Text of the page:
Kohler's Presidential Address at the APA Convention in 1959.  A summary of and reflection upon the field from Kohler himself.

Mary Henle (1978).  One man against the Nazis--Wolfgang Kohler.
        This article describes how political/social conditions can impact scholarship, summarize the big picture with just a few details -- click here to see article

July 13

Rand Evans & William Koelsch (1985).  Psychoanalysis arrives in America: The 1909 psychology conference at Clark University.  
        An account of G. Stanley Halls conference which "introduced" Freud to the U.S.  --  click here to see article

Gail Hornstein (1992).  The Return of the Repressed: Psychology's Problematic Relations with Psychoanalysis, 1909-1960.
        I would have titled it "psychoanalysis: can't live with it, can't live without it" -- click here to see article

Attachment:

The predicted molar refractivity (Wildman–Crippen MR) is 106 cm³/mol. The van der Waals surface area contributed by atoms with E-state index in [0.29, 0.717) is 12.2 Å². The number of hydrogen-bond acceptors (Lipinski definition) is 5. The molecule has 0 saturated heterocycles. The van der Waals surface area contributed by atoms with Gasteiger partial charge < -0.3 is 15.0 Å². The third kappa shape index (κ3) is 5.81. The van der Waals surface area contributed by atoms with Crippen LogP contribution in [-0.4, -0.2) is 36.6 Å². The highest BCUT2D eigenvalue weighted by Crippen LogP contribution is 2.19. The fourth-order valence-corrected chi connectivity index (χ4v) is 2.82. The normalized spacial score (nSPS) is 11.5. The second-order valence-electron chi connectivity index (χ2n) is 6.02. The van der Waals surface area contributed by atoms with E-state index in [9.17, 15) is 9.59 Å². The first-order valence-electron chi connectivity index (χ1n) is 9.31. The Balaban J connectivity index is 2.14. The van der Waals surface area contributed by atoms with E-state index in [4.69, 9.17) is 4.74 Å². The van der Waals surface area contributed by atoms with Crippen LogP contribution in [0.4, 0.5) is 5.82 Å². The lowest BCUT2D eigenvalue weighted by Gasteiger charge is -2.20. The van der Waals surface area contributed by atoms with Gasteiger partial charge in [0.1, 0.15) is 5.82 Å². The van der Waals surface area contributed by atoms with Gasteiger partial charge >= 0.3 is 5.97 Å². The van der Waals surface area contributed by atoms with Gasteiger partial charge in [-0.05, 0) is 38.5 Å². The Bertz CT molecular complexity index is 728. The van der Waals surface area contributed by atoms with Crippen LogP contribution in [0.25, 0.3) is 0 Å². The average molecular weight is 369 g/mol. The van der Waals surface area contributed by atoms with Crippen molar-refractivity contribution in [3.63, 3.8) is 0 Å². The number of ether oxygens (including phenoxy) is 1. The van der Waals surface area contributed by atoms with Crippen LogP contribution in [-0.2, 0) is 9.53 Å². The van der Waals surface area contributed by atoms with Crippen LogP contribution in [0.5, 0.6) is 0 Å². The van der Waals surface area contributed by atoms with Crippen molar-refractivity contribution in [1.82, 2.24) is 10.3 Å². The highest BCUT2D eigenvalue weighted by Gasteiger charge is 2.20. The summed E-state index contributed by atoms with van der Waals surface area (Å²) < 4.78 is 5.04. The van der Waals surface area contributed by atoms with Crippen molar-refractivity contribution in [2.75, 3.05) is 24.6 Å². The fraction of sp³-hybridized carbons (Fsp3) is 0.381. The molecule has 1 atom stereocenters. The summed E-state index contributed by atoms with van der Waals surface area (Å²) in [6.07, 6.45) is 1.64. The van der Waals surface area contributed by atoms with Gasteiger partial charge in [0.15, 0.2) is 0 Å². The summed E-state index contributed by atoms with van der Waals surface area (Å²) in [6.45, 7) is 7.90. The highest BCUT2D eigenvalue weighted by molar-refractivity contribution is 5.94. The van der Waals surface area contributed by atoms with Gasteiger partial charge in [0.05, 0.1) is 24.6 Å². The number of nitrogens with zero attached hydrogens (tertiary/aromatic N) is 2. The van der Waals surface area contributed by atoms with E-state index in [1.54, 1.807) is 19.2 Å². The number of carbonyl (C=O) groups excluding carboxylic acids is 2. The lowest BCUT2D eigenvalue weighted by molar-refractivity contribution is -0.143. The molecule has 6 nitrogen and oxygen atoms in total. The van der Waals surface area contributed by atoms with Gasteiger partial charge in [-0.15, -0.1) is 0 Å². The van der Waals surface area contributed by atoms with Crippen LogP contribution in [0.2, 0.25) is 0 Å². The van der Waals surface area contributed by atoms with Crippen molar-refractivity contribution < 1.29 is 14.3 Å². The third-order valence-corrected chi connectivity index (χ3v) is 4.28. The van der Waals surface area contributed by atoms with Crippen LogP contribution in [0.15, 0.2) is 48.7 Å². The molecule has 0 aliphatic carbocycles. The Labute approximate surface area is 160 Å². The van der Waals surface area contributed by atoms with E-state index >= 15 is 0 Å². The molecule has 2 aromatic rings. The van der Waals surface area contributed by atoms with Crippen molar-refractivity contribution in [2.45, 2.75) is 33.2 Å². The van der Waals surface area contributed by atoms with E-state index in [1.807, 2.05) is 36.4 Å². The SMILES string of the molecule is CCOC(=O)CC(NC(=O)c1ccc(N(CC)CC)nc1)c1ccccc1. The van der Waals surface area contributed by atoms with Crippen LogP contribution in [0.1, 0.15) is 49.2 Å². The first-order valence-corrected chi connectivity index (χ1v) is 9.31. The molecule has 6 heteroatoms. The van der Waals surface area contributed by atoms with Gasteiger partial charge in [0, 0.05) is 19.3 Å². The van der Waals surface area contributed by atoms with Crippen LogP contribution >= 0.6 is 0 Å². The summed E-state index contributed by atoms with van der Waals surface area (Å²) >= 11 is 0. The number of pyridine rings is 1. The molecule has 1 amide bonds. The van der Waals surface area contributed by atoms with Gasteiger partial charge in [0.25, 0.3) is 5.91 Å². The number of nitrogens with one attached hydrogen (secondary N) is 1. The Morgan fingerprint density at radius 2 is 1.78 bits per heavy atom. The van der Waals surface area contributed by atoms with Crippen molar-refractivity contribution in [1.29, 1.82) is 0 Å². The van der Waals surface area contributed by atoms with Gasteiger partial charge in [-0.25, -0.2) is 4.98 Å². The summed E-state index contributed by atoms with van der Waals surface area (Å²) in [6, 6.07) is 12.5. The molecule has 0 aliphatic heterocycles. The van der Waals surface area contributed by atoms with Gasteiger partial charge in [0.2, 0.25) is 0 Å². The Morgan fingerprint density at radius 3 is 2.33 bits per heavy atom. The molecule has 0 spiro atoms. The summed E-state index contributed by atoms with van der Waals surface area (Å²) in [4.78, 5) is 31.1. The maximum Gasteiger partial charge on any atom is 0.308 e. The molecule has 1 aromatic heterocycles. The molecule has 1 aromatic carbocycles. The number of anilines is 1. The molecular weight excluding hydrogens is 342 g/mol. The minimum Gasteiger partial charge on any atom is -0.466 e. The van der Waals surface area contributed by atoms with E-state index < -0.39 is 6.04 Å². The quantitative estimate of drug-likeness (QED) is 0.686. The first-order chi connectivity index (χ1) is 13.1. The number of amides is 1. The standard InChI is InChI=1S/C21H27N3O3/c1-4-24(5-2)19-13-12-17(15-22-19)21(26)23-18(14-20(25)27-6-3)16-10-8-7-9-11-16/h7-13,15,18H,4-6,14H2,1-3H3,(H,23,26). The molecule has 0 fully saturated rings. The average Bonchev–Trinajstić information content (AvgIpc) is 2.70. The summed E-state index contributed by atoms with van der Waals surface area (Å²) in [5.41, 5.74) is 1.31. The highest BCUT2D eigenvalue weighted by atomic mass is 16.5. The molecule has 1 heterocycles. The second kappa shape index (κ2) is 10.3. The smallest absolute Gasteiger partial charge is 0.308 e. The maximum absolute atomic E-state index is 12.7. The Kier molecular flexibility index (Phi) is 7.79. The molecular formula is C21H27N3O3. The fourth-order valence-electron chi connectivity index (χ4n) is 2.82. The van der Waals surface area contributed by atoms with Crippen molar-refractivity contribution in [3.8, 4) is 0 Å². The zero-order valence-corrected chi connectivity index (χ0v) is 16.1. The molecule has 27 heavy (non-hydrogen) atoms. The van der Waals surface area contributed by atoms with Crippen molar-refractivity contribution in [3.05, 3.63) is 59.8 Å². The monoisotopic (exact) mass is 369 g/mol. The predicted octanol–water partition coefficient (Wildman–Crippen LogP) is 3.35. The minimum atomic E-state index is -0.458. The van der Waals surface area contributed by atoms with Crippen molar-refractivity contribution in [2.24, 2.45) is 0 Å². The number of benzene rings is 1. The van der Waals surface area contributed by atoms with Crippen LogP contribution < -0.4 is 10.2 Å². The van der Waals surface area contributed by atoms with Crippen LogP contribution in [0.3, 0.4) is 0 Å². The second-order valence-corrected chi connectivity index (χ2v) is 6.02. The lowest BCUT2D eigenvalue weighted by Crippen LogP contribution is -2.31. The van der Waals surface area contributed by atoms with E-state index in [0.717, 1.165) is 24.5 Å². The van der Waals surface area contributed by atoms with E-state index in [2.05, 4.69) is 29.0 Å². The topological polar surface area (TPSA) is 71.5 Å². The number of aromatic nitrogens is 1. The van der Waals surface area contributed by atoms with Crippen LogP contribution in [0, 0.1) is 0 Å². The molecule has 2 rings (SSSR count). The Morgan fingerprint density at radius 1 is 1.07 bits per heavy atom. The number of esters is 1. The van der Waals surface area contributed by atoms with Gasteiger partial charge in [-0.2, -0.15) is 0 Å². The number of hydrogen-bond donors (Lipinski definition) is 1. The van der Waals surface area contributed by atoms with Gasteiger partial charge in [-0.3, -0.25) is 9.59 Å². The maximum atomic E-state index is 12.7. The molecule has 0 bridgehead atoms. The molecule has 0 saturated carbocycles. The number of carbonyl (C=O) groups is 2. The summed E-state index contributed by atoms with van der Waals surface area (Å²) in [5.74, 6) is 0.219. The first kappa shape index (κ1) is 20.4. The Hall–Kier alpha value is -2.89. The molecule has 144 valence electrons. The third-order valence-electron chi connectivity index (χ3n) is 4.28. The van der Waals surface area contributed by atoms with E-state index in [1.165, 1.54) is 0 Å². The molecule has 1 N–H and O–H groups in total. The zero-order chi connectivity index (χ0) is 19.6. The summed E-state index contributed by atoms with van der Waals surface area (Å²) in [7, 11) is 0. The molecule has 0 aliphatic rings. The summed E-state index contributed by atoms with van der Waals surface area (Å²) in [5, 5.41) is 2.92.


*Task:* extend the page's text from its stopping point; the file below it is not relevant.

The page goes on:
Carl Rogers (1957).  The necessary and sufficient conditions of theraputic personality change.  
        An account of Rogers' beliefs about the most important factors in therapy, foundation of many current techniques  --  click here to see article

July 20

George Mandler (2002).  Origins of the Cognitive (R)Evolution.   
        Discusses the comings and goings of the cognitive approach in Psychology -- click here to see article

Geir Overskeid (1995).  Cognitivist or Behaviourist: Who can tell the difference?   The case of implicit and explicit knowledge.
A focus on the similarities between behaviorism and cognitivism --  click here to see article

Ludy T. Benjamin (2006).  Chapter 14: A Social Agenda for American Psychology.  In A History of Psychology in Letters, (2nd Ed.)
        A summary, with original correspondence, outlining the creation of SPSSI (Society for the Psychologyical Study of Social Issues) which
        helped establish and continue applied psychology in the realm of social issues -- click here to see article

Return to Psyc 405 Home